Systems Engineering and Sales Operations
*Skeeve Stevens, CEO - *eintellego Pty Ltd
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The Experts Who The Experts Call
Juniper - Cisco – IBM - Cloud
---------- Forwarded message ----------
From: Eugen Leitl <eugen(a)leitl.org>
Date: Sat, Sep 15, 2012 at 2:12 AM
Subject: RIPE NCC now allocating IPv4 address space from the last /8
To: NANOG list <nanog(a)nanog.org>, tt(a)postbiota.org, forkit! <fork(a)xent.com>
Europe officially runs out of IPv4 addresses
RIPE NCC now allocating IPv4 address space from the last /8 netblock
by Iljitsch van Beijnum - Sep 14, 2012 3:20 pm UTC
Earlier today, the RIPE NCC (Réseaux IP Européens Network Coordination
Centre) announced it is down to its last "/8" worth of IPv4 addresses. This
means that it is no longer possible to obtain new IPv4 addresses in Europe,
the former USSR, or the Middle East, with one small exception: every network
operator that is a "RIPE member" or "local Internet registry" (LIR) can
obtain one final block of 1024 IPv4 addresses. To fulfill these requests,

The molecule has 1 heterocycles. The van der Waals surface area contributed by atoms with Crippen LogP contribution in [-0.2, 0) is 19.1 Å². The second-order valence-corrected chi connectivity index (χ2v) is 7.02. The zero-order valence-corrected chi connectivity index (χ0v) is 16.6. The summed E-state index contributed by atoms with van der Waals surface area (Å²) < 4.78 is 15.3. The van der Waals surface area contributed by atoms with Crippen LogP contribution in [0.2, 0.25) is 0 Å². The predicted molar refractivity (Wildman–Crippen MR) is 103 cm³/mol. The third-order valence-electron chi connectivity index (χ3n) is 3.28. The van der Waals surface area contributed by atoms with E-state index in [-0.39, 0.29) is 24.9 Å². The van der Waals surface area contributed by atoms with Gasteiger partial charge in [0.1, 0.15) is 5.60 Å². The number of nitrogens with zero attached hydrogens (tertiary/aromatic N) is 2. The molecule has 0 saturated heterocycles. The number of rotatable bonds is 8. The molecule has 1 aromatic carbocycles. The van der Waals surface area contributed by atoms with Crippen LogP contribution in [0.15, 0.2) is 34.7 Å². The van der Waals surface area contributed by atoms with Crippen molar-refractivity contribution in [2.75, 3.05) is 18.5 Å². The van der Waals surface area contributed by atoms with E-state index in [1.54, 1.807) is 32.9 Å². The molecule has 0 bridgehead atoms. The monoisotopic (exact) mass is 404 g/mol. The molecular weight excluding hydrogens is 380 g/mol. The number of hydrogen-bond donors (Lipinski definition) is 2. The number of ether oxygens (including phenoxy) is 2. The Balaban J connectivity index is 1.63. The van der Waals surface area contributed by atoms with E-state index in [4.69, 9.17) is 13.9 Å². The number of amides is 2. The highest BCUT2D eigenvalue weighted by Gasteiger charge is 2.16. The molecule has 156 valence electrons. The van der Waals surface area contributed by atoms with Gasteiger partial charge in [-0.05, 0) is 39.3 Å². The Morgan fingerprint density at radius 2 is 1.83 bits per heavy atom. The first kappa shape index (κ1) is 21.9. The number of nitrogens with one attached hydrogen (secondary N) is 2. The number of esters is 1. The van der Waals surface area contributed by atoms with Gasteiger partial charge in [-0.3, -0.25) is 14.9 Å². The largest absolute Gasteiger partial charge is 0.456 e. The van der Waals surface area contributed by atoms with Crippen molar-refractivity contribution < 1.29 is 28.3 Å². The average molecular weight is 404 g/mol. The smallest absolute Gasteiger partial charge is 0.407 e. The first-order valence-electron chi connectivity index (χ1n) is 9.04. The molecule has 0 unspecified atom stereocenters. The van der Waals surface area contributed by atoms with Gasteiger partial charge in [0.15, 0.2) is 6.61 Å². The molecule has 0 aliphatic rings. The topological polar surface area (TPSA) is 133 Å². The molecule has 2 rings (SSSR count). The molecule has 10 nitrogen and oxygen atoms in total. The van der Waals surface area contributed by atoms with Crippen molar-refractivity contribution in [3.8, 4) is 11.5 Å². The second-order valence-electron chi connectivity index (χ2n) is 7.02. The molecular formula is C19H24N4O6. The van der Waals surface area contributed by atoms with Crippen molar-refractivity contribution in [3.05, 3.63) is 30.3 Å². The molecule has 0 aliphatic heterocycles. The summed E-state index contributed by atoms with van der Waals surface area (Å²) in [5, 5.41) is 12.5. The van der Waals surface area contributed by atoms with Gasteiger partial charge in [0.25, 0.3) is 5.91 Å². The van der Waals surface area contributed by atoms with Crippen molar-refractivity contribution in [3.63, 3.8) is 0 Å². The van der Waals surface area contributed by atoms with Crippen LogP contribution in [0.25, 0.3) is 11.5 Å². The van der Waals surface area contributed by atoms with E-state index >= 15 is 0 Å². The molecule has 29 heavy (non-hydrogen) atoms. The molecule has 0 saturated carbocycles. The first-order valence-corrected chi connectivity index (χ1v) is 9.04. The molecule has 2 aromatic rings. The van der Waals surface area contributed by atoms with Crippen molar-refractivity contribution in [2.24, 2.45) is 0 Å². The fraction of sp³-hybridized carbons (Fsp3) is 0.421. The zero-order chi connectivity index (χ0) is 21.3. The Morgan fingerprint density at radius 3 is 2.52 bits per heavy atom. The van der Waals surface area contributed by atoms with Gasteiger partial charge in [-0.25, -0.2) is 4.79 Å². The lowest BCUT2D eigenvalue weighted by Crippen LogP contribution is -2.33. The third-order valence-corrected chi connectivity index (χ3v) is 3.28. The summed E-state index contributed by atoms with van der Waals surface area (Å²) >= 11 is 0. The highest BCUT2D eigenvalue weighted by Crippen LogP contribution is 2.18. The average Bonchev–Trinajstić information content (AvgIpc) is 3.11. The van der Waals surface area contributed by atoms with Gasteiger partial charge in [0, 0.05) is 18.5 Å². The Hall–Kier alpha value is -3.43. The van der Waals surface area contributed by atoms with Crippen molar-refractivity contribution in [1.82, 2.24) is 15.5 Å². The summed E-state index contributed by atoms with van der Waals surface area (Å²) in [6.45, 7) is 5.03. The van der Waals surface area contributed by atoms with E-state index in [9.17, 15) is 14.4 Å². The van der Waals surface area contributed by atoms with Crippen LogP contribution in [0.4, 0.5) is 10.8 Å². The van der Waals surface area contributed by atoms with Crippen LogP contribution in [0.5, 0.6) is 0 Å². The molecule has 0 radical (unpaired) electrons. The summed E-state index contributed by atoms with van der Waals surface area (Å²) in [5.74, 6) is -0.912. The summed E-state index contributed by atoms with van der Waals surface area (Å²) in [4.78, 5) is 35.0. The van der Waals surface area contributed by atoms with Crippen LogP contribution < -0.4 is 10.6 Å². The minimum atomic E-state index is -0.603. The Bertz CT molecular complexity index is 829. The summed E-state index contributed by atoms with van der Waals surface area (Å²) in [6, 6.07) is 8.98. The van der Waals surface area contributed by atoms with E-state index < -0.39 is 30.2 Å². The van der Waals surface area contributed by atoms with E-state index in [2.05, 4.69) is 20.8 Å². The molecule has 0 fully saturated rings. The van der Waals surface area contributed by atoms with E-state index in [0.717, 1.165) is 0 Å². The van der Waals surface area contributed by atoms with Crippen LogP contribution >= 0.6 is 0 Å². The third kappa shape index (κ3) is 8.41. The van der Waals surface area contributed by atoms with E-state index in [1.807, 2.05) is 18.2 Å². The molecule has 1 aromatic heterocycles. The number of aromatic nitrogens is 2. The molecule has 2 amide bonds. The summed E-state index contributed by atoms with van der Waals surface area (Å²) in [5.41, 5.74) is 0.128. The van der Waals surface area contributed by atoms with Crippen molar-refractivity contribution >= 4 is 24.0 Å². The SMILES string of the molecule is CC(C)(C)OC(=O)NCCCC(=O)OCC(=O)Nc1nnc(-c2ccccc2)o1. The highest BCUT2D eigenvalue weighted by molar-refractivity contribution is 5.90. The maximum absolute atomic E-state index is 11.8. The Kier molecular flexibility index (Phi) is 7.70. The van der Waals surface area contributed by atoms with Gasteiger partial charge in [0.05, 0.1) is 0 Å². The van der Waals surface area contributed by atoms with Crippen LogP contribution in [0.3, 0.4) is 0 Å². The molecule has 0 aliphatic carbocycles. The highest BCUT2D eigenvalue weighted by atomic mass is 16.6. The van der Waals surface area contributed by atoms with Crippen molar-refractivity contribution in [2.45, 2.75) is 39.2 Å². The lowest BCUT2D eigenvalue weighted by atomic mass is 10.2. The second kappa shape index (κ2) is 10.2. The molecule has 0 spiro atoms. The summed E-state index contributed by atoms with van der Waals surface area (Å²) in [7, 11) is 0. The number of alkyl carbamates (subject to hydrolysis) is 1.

RIPE NCC is keeping that last /8, which contains 16.8 million addresses, in
reserve. RIPE NCC
None of this comes as a surprise given that the global pool of free IPv4
addresses was emptied in February 2011. APNIC, which distributes IP
in the Asia-Pacific region, ran out of IPv4 addresses in May 2011; it has
been working under the "final /8" regime ever since. The remaining three
Regional Internet Registries are AfriNIC (Africa), LACNIC (Latin America and
the Caribbean), and ARIN (North America), which all have enough IPv4
addresses to last at least two more years.
Since the depletion of IPv4 address space in the APNIC region, little
information has surfaced about how network operators in the region have
managed the situation. However, the lack of IPv4 addresses only impacts
organizations and consumers who need additional addresses, or who need
addresses for the first time. Existing IPv4 users remain unaffected, and so